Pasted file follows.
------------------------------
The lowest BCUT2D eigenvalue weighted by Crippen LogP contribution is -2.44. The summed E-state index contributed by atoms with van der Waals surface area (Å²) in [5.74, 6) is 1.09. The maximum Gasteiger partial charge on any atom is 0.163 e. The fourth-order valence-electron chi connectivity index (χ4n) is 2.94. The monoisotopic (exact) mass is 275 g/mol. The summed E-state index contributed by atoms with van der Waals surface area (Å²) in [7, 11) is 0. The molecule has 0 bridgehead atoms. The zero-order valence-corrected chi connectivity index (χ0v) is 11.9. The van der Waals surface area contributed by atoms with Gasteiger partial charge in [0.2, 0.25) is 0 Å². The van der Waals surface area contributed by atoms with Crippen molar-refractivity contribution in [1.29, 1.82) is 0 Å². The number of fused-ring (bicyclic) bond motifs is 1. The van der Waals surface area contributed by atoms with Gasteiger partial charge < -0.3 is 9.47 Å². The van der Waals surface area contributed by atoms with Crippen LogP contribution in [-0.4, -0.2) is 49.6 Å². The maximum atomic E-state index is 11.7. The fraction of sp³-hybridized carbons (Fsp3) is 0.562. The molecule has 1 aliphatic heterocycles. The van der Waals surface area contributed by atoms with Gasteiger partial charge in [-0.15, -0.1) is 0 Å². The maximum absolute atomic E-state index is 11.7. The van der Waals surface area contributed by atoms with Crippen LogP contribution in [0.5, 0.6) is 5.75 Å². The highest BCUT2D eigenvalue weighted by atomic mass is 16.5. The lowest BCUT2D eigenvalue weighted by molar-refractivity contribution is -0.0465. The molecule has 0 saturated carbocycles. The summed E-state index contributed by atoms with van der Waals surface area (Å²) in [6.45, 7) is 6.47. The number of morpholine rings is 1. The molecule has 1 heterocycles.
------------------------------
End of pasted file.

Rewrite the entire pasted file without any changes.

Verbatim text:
The lowest BCUT2D eigenvalue weighted by Crippen LogP contribution is -2.44. The summed E-state index contributed by atoms with van der Waals surface area (Å²) in [5.74, 6) is 1.09. The maximum Gasteiger partial charge on any atom is 0.163 e. The fourth-order valence-electron chi connectivity index (χ4n) is 2.94. The monoisotopic (exact) mass is 275 g/mol. The summed E-state index contributed by atoms with van der Waals surface area (Å²) in [7, 11) is 0. The molecule has 0 bridgehead atoms. The zero-order valence-corrected chi connectivity index (χ0v) is 11.9. The van der Waals surface area contributed by atoms with Gasteiger partial charge in [0.2, 0.25) is 0 Å². The van der Waals surface area contributed by atoms with Crippen molar-refractivity contribution in [1.29, 1.82) is 0 Å². The number of fused-ring (bicyclic) bond motifs is 1. The van der Waals surface area contributed by atoms with Gasteiger partial charge < -0.3 is 9.47 Å². The van der Waals surface area contributed by atoms with Crippen LogP contribution in [-0.4, -0.2) is 49.6 Å². The maximum atomic E-state index is 11.7. The fraction of sp³-hybridized carbons (Fsp3) is 0.562. The molecule has 1 aliphatic heterocycles. The van der Waals surface area contributed by atoms with Gasteiger partial charge in [-0.15, -0.1) is 0 Å². The maximum absolute atomic E-state index is 11.7. The van der Waals surface area contributed by atoms with Crippen LogP contribution in [0.5, 0.6) is 5.75 Å². The highest BCUT2D eigenvalue weighted by atomic mass is 16.5. The lowest BCUT2D eigenvalue weighted by molar-refractivity contribution is -0.0465. The molecule has 0 saturated carbocycles. The summed E-state index contributed by atoms with van der Waals surface area (Å²) in [6.45, 7) is 6.47. The number of morpholine rings is 1. The molecule has 1 heterocycles.